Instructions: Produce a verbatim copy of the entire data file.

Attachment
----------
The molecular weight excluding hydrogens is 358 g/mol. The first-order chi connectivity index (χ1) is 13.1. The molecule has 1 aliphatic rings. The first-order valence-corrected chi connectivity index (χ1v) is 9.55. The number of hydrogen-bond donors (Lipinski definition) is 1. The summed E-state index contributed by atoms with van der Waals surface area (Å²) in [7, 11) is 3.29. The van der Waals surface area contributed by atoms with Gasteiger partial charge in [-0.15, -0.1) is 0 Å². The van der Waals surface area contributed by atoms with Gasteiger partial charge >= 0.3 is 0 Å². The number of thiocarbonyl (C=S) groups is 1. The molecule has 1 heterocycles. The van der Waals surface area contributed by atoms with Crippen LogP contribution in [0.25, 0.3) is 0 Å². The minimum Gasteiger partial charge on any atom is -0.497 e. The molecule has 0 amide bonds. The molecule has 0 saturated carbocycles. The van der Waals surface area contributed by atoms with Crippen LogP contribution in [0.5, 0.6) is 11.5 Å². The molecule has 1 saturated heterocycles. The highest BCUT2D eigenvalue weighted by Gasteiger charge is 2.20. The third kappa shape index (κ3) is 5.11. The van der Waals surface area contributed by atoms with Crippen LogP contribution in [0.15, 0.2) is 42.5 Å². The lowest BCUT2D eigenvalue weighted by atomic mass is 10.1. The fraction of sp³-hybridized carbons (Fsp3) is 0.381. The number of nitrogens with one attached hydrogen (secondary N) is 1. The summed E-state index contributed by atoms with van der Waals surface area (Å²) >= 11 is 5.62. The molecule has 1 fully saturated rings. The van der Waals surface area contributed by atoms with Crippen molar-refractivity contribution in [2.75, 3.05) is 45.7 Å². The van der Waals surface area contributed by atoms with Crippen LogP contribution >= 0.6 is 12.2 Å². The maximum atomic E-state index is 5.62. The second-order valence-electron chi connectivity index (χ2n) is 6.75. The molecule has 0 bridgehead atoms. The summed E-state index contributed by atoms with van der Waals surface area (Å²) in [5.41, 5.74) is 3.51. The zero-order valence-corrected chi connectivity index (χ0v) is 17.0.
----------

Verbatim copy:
The molecular weight excluding hydrogens is 358 g/mol. The first-order chi connectivity index (χ1) is 13.1. The molecule has 1 aliphatic rings. The first-order valence-corrected chi connectivity index (χ1v) is 9.55. The number of hydrogen-bond donors (Lipinski definition) is 1. The summed E-state index contributed by atoms with van der Waals surface area (Å²) in [7, 11) is 3.29. The van der Waals surface area contributed by atoms with Gasteiger partial charge in [-0.15, -0.1) is 0 Å². The van der Waals surface area contributed by atoms with Gasteiger partial charge >= 0.3 is 0 Å². The number of thiocarbonyl (C=S) groups is 1. The molecule has 1 heterocycles. The van der Waals surface area contributed by atoms with Crippen LogP contribution in [0.25, 0.3) is 0 Å². The minimum Gasteiger partial charge on any atom is -0.497 e. The molecule has 0 amide bonds. The molecule has 0 saturated carbocycles. The van der Waals surface area contributed by atoms with Crippen LogP contribution in [0.5, 0.6) is 11.5 Å². The molecule has 1 saturated heterocycles. The highest BCUT2D eigenvalue weighted by Gasteiger charge is 2.20. The third kappa shape index (κ3) is 5.11. The van der Waals surface area contributed by atoms with Crippen LogP contribution in [0.15, 0.2) is 42.5 Å². The lowest BCUT2D eigenvalue weighted by atomic mass is 10.1. The fraction of sp³-hybridized carbons (Fsp3) is 0.381. The number of nitrogens with one attached hydrogen (secondary N) is 1. The summed E-state index contributed by atoms with van der Waals surface area (Å²) >= 11 is 5.62. The molecule has 1 fully saturated rings. The van der Waals surface area contributed by atoms with Crippen molar-refractivity contribution in [2.75, 3.05) is 45.7 Å². The van der Waals surface area contributed by atoms with Crippen LogP contribution >= 0.6 is 12.2 Å². The maximum atomic E-state index is 5.62. The second-order valence-electron chi connectivity index (χ2n) is 6.75. The molecule has 0 bridgehead atoms. The summed E-state index contributed by atoms with van der Waals surface area (Å²) in [5.41, 5.74) is 3.51. The zero-order valence-corrected chi connectivity index (χ0v) is 17.0.